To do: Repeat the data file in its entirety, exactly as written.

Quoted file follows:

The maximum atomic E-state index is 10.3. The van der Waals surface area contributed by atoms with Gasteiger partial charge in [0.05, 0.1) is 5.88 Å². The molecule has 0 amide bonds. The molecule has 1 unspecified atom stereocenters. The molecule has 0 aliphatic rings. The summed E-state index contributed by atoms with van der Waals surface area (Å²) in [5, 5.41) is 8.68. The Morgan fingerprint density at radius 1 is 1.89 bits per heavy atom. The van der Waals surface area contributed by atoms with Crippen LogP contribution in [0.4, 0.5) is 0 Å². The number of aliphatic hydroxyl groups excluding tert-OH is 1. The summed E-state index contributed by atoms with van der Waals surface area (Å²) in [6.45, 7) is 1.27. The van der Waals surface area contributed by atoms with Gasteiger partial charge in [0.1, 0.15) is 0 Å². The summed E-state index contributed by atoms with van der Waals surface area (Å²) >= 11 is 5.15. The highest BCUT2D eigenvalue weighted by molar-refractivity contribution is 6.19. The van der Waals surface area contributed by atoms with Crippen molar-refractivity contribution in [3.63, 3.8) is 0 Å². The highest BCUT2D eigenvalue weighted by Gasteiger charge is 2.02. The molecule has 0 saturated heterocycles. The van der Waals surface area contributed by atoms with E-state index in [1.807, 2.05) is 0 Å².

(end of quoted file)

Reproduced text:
The maximum atomic E-state index is 10.3. The van der Waals surface area contributed by atoms with Gasteiger partial charge in [0.05, 0.1) is 5.88 Å². The molecule has 0 amide bonds. The molecule has 1 unspecified atom stereocenters. The molecule has 0 aliphatic rings. The summed E-state index contributed by atoms with van der Waals surface area (Å²) in [5, 5.41) is 8.68. The Morgan fingerprint density at radius 1 is 1.89 bits per heavy atom. The van der Waals surface area contributed by atoms with Crippen LogP contribution in [0.4, 0.5) is 0 Å². The number of aliphatic hydroxyl groups excluding tert-OH is 1. The summed E-state index contributed by atoms with van der Waals surface area (Å²) in [6.45, 7) is 1.27. The van der Waals surface area contributed by atoms with Gasteiger partial charge in [0.1, 0.15) is 0 Å². The summed E-state index contributed by atoms with van der Waals surface area (Å²) >= 11 is 5.15. The highest BCUT2D eigenvalue weighted by molar-refractivity contribution is 6.19. The van der Waals surface area contributed by atoms with Crippen molar-refractivity contribution in [3.63, 3.8) is 0 Å². The highest BCUT2D eigenvalue weighted by Gasteiger charge is 2.02. The molecule has 0 saturated heterocycles. The van der Waals surface area contributed by atoms with E-state index in [1.807, 2.05) is 0 Å².